The was more to the man’s career than the two widely-loved sketches
Sad and surprising news broke today that comedian Charlie Murphy died at the age of 57 after a private battle with leukemia. His collaborators and fans turned to social media to offer condolences and fond memories of a career that managed to escape the long shadow cast by his brother, comedy and film star Eddie Murphy.
Charlie Murphy’s career was an odd one. He appeared in small roles in Eddie Murphy vehicles such as Harlem Nights and in smaller, but memorable, performances in cult favorites such as Chris Rock’s hip-hop farce CB4.
But, as we all know, his lasting imprint on the comedy world came during his time as a cast member on the short-lived but lauded Chappelle’s Show, playing not only Charlie Murphy the man, but Charlie Murphy, Eddie Murphy’s overwhelmed and incredulous older brother.
In absurd dramatizations of Charlie’s run-ins with larger-than-life icons Rick James and Prince, Charlie offered a deadpan look back at encounters with stars that became as legendary as the figures themselves. With Chappelle taking on the cartoonish portrayals of the stars, Charlie played the straight man, along for the ride, taking in all the madness.
Those two encounters, no doubt attributable to Charlie’s famous brother, came at a time when Eddie was largely off the cultural radar, allowing Charlie Murphy to be “Charliemurphy” and establish his own persona. They were starring roles for the older comedian, and while the platforms were smaller, there’s no doubt that Charlie made meals out of both of them, becoming a known quantity among comedy fans in what seemed to be an instant.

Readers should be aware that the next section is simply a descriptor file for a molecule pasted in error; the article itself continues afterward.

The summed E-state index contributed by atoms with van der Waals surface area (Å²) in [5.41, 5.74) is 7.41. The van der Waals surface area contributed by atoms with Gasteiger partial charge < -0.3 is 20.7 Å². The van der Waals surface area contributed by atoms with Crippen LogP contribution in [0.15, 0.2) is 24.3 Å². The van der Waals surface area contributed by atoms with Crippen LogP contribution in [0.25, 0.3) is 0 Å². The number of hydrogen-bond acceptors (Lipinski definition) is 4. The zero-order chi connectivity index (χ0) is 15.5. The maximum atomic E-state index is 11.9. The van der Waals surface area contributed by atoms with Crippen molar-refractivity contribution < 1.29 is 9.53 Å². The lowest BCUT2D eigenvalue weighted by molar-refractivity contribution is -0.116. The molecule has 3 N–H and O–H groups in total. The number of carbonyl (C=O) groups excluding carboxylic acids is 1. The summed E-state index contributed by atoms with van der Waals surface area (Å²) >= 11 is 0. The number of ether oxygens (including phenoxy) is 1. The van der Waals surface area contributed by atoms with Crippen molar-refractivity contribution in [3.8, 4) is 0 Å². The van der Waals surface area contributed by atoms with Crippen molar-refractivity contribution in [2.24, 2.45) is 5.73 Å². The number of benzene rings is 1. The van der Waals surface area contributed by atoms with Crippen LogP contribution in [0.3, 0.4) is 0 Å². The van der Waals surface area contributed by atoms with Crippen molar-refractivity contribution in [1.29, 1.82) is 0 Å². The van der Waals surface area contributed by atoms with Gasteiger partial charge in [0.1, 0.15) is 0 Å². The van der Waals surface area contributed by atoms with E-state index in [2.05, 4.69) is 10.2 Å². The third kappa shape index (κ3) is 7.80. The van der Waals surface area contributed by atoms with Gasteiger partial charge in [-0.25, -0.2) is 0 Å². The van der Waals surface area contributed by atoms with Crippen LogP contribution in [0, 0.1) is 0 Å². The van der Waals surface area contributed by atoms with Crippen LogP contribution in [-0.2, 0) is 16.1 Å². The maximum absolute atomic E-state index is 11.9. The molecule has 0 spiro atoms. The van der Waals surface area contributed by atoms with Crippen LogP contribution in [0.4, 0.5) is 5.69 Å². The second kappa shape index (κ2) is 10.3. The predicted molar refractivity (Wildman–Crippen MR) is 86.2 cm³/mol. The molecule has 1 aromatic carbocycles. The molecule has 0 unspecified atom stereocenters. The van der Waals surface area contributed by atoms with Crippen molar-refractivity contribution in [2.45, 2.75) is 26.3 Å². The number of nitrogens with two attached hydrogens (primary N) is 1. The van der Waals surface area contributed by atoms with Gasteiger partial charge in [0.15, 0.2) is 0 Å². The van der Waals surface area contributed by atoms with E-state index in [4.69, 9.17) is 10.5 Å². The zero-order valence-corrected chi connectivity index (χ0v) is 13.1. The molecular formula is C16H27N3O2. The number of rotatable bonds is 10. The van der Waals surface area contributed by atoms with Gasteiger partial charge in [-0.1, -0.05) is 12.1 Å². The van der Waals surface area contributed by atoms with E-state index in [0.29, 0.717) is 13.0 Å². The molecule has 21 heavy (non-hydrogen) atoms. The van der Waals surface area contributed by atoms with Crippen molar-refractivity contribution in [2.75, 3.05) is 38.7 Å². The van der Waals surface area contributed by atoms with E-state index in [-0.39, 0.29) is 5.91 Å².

If those two turns as the straight man were understated (and they were), then his film work allowed him to puff up in the style of brother Eddie, playing larger-than-life characters that were at once intimidating and absurd.
Case in point: Murphy’s turns as Gusto, the reigning rapper supreme in the scattershot hip-hop mockumentary CB4:
Riding the wave of his modest fame and notoriety, Charlie Murphy charmed most often in his public candid appearances, proving that the charm of his presentation wasn’t beholden to scripts or Dave Chappelle’s antics. He regularly offered insightful looks at his life as both Eddie Murphy’s brother and a struggling, working comedian that let the world know he had his own stories to tell.
At the end of the day, the public’s appetite for Murphy stemmed from the True Hollywood Story convention he brought to the Prince and Rick James sagas. While the built-in platform of Chappelle’s Show disappeared when the show was cancelled, he was able to draw from both his talent for creating characters and his “look back” approach in a largely overlooked “Funny or Die” playing the fictional Leroy Smith, “the person who made Michael Jordan the best basketball player of all time.”
Comedians rarely get that iconic role that defines their career. You could say that, in a way, Charlie Murphy got it twice.
But beyond the Prince and Rick James skits, Charlie Murphy managed to build a small legacy that was entirely his own.
After the news of a celebrity’s death, the praise that comes in often borders on hyperbolic. But for those who knew Charlie Murphy before Chappelle’s Show and followed him afterward, his turns as Charlie Murphy were the two brightest points in a strong, if quiet, career that will endure on its own merits.